…truly wealthy women have a certain scent, almost as though it’s a pure, clean powder, but also perfume…Maybe it’s more of an absence. The average person’s clothes absorb the scents of life along their day, especially anything they cook. Elite people hardly step foot inside a kitchen.

As much as Catherine pontificates about Western exploitation of poor countries, complacent tourism, the pretense of extreme wealth, the soullessness of corporations – and even the overestimation of “organic” food – throughout the book, her righteousness is belied by her suppressed desire for power and prestige. This basic betrayal of her professed values becomes important by the end of the book, if I interpret accurately. For all of its sexual liberation, TJS has a sinister side, which Catherine both resists and flirts with.

Intrigued by Mr. X’s second assignment, which requires her to fly to Honduras, Catherine comes into possession of Inana Luna’s diary once again. By the time Catherine and Mr. X finally meet in person it becomes obvious that X planned to entrap her for his sinister machinations from the start. I’ll not provide any more spoilers. Suffice it to say that Catherine’s reaction to knowledge of Mr. X’s evil plan is crucial to her own future as well as that of many others’.

In a sense, the trilogy’s twisty, intrigue-rich plot is a big Hitchcockian MacGuffin. What really matters is who Catherine is, was and will become. Again, the TJS series is about the maturation, enlightenment and empowerment (plus corruption?) of a woman. And this change is driven by sexual adventure and feeding of a bottomless carnal appetite. After all, as Catherine says, initiation has three stages: “Disorientation of the senses. Intoxication of the body. Orgiastic sex.” Emotional trauma also is a factor. It’s as if dissolution is necessary before a new cohesion. Similar to how Grey passed through the porn industry’s crucible, Catherine is melted down and reshaped by TJS. Catherine says as much:

I’m the Mismade Girl.

Like in the stage illusion, also called ‘The Mismade Girl’ – which, strangely enough, was partially devised and performed by Orson Welles – in which a woman climbs into a segmented box and is sawed in four…I’ve been completely taken apart.

Favorite Parts
I’m an atomistic aesthete. I prefer parts to wholes, passages to chapters, lines or stanzas to entire poems, movements to opuses, songs to albums – and so on. And this is why, honestly, I’m less interested in The Juliette Society trilogy’s plots than I am in Catherine’s digressions, which strike me as Sasha Grey’s sincere speculative opinions. Having extracted many passages from The Mismade Girl, I wish Grey herself would write a collection of essays featuring opinions on topics from film to cosmetics, from literature to science, from fame to fornication. Yes, the books are Catherine’s story, but I’m compelled to assume that the interspersed spiels are straight from the author’s worldview.

One minute Catherine’s spieling about fate: “Are we freed from the womb at our births only to be shackled by the invisible chains of destiny?” The next minute she’s musing over Rabelais’ Gargantua and Pantagruel, diving into the question of Rabelaisian authorship:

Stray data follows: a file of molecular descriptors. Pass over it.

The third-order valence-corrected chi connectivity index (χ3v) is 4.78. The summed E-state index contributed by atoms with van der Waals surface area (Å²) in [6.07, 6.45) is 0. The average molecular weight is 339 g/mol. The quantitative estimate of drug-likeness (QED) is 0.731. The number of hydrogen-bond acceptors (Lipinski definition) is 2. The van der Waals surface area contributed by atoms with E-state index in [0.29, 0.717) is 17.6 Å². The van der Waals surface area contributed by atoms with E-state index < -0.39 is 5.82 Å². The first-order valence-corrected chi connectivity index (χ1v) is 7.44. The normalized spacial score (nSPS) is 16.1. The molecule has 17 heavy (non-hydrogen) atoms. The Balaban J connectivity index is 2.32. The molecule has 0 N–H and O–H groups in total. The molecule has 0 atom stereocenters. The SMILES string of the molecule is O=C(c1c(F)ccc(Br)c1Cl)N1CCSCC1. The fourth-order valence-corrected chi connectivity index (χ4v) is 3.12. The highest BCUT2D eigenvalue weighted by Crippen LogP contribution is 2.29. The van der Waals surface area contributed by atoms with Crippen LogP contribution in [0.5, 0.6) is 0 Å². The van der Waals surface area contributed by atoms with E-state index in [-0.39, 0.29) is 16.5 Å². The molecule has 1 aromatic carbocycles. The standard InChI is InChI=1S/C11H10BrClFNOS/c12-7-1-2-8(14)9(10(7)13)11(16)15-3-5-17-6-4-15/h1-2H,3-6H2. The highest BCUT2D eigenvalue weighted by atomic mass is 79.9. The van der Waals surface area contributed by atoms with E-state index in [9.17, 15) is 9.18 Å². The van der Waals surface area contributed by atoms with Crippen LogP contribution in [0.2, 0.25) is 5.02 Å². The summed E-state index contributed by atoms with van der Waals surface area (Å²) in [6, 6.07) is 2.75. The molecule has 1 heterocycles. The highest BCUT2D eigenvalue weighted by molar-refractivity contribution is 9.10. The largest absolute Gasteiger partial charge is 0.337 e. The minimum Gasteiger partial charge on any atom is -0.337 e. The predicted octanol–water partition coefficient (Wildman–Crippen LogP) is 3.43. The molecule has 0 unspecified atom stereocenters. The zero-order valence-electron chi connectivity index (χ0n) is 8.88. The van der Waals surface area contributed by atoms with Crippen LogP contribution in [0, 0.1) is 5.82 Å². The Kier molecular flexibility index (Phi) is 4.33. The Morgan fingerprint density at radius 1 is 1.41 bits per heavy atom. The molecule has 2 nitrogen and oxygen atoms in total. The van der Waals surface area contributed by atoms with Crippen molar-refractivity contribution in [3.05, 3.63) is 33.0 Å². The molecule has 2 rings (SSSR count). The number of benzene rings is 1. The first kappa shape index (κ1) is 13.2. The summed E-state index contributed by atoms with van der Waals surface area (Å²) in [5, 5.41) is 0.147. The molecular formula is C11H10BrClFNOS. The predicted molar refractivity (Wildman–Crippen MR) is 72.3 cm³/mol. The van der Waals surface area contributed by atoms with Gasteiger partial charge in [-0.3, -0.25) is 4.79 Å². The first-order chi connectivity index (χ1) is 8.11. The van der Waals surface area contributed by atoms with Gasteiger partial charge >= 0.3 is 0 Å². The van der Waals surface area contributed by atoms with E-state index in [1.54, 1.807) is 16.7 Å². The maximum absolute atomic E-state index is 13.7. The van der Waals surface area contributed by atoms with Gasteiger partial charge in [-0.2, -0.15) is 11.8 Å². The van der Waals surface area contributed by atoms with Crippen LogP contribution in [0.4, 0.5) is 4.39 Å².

…the fifth book, which I’m not sure was actually written by Rabelais himself, or cobbled together from bits of first draft ideas and smoothing from the publisher, or if it was truly original material. There were some solid ideas in there, nonetheless. But it’s like the more controversial speeches by Hecate in Shakespeare’s Macbeth. Some of the language is different enough that there are some who say it had to have been penned by someone else and sandwiched in.

(Of course, this leads to some speculation on the Stratfordian/anti-Stratfodian controversy, but, as a mild Bardolater, I’m relieved by her preference for the Shakespeare-was-Shakespeare stance.)

More evidence of the ripeness for a book of Sasha Grey essays is the following passage from a mini-dissertation on kenopsia, the feeling one gets in empty places:

It’s one of those perfect words that capture a specific emotion so well it makes you want to grasp the meaning in both hands and never let it go because for that moment, you feel understood. Someone got how you were feeling so well they made a definition for it.

Even mosquitoes prompt digression about chance and purpose:

This inelegance of nature, the raw savagery of it makes me wonder how people can call it intelligently designed…and yet, the fragility of it all seems to give credence to that. You take one thing out and so much falls apart like a house of cards.

It’s why I don’t think humans will last forever. We’re much too destructive.

Also, I think all the opining on sexual stuff would be better in essay or article form rather than filtered through the mind and voice of a fictional person. Renaissance Woman Sasha Grey has expertise that is quite worth sharing directly, whether she’s giving women masturbation advice, composing play-by-play sexual fantasies or analyzing her own body’s responses to this or that stimulation.

The Picture of Victorian Grey